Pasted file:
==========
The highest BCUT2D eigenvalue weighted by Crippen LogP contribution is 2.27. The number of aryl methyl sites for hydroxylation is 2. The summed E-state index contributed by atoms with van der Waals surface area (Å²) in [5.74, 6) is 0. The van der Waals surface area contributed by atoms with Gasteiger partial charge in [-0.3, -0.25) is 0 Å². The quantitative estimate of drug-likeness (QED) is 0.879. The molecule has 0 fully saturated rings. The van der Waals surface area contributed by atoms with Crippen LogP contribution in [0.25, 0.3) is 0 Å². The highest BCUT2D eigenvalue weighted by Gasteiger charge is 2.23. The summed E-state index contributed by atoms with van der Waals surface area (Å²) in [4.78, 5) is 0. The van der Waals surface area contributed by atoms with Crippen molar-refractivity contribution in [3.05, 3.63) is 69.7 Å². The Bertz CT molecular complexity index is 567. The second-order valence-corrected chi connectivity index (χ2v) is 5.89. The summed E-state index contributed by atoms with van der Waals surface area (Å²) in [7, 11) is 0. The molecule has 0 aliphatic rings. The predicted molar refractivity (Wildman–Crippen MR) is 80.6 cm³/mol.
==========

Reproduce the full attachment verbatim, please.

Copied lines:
The highest BCUT2D eigenvalue weighted by Crippen LogP contribution is 2.27. The number of aryl methyl sites for hydroxylation is 2. The summed E-state index contributed by atoms with van der Waals surface area (Å²) in [5.74, 6) is 0. The van der Waals surface area contributed by atoms with Gasteiger partial charge in [-0.3, -0.25) is 0 Å². The quantitative estimate of drug-likeness (QED) is 0.879. The molecule has 0 fully saturated rings. The van der Waals surface area contributed by atoms with Crippen LogP contribution in [0.25, 0.3) is 0 Å². The highest BCUT2D eigenvalue weighted by Gasteiger charge is 2.23. The summed E-state index contributed by atoms with van der Waals surface area (Å²) in [4.78, 5) is 0. The van der Waals surface area contributed by atoms with Crippen molar-refractivity contribution in [3.05, 3.63) is 69.7 Å². The Bertz CT molecular complexity index is 567. The second-order valence-corrected chi connectivity index (χ2v) is 5.89. The summed E-state index contributed by atoms with van der Waals surface area (Å²) in [7, 11) is 0. The molecule has 0 aliphatic rings. The predicted molar refractivity (Wildman–Crippen MR) is 80.6 cm³/mol.